A prediction: after 2021, Nicola Sturgeon won’t fight another devolved election as SNP leader. The first minister’s future hinges on the outcome of next May’s crucial Holyrood vote and the UK government’s response to nationalist demands for a second independence referendum.
If the SNP manages to secure and then win that referendum, Scots will go on to elect a sovereign, independent parliament, most likely with Sturgeon at its helm. If the nationalists lose, however, Sturgeon will have little choice but to resign, much as Alex Salmond and David Cameron did following their respective referendum defeats in 2014 and 2016.
An alternative scenario would see Boris Johnson block ‘IndyRef2’ for an indefinite period of time, regardless of how extensive the SNP’s electoral victory is this Spring. (Polls suggest it will be very extensive.) Even then, Sturgeon isn’t going to stick around forever.
Sturgeon has run Holyrood in some capacity since 2007 – for nearly a decade and a half – and it’s no secret that the 50-year-old is now thinking about life beyond the limits of the Edinburgh parliament. “While I’m not planning for it to be imminent, whenever I do stop being first minister, I will still be young enough to do other things,” she told an interviewer over the summer. “And I find that quite uplifting.”
The findings of the ongoing (and potentially explosive) Salmond inquiry notwithstanding, the expectation among her colleagues is that she will serve the bulk of another term in Bute House before handing over to a successor sometime in the mid-2020s. “She’s a realist,” one senior nationalist told me early on in Sturgeon’s tenure. “She knows she has a political shelf-life.”
Sturgeon’s exit from the Scottish political stage would leave the SNP facing huge strategic challenges. Despite the party’s commanding lead in the polls, the first minister’s overarching political project, which combines tight bureaucratic control of the independence movement with an incremental approach to legislative reform, is beginning to flag, at least internally.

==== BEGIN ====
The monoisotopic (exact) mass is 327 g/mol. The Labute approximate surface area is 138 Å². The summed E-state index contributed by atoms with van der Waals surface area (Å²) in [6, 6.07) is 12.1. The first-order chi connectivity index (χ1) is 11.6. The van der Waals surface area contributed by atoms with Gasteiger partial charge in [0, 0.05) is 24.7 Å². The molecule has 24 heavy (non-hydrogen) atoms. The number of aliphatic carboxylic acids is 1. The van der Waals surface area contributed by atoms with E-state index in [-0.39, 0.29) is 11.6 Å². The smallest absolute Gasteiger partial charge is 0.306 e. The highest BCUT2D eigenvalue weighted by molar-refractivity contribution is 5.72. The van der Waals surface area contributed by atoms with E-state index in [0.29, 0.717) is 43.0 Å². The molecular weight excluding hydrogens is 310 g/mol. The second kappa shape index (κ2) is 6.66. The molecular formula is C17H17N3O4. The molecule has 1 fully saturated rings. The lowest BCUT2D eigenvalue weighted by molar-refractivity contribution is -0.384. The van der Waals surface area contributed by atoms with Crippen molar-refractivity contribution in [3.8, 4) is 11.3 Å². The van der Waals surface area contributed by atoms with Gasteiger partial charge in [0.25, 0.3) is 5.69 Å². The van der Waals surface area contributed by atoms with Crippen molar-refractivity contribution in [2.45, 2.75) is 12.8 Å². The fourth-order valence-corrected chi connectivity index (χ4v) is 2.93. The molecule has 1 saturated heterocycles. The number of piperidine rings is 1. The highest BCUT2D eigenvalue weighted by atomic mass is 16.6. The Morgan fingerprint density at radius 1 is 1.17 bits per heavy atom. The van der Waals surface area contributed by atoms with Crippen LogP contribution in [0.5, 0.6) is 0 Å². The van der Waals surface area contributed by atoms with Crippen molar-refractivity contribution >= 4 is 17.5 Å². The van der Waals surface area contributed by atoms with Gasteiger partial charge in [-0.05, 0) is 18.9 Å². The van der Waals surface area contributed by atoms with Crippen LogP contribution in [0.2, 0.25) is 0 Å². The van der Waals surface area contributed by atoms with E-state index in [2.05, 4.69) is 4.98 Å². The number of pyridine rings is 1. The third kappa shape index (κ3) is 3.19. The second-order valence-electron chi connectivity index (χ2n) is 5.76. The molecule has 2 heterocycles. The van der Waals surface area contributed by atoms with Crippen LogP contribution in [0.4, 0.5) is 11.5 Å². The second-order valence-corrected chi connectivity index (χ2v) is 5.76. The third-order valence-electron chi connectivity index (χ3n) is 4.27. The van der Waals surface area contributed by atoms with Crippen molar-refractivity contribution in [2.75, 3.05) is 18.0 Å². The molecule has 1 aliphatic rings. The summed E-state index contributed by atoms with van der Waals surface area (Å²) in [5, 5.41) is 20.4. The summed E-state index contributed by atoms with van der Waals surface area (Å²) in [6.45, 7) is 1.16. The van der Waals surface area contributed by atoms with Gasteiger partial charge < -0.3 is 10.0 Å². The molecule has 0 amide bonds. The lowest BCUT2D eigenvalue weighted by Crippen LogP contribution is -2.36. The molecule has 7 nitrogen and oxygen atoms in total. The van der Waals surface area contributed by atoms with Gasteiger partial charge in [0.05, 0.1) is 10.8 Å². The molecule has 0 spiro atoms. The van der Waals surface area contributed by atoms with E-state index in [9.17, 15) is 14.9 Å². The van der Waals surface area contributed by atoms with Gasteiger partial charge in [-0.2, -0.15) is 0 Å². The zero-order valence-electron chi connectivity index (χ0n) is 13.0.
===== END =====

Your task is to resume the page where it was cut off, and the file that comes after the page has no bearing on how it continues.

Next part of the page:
Last week, at the SNP’s (virtual) annual conference, a slate of anti-establishment candidates were elected to the party’s National Executive Committee, including the Edinburgh MP Joanna Cherry, a prominent outrider for grassroots opposition to Sturgeon, and several other activists linked to the leftwing campaign group, Common Weal.
The NEC results were the strongest indication yet that a significant chunk of the nationalist base has lost patience with Sturgeon’s gradualism and wants the SNP to adopt more radical positions on a host of key issues, from the monetary economics of independence to climate change and a Green New Deal.
A number of SNP politicians have been mooted as medium-or-long-term replacements for Sturgeon. The Scottish justice secretary Humza Yousaf, the finance secretary Kate Forbes, and the influential former deputy leader Angus Robertson (who strenuously denies having any interest in the post) are all thought to be somewhere in the mix. Cherry, too, is weighing up her leadership options, although her adversarial stance on trans rights and embrace of the social media culture war may complicate any future pitch for the job.
The next SNP leader will have to reckon with the good and the bad of Sturgeon’s legacy. More than Donald Dewar and Alex Salmond, Sturgeon is the dominant political figure of the devolutionary era. She has steered Scotland through Brexit and COVID and now looks set to deliver a second SNP majority at Holyrood, followed, perhaps, by another referendum on the break-up of Britain. And yet, for a professed social democrat, she has also been remarkably centralizing and conservative; far too deferential to private sector interests and reluctant to push for lasting economic change.
Sturgeon assumed control of the SNP in November 2014, in the aftermath of Salmond’s post-referendum resignation. With another pivotal election looming and support for independence inching towards the 60 percent mark, she remains very much in charge today. Still, the endpoint of her career may just be creeping into sight. Her party – and Scotland – should plan accordingly.
Read the original piece here.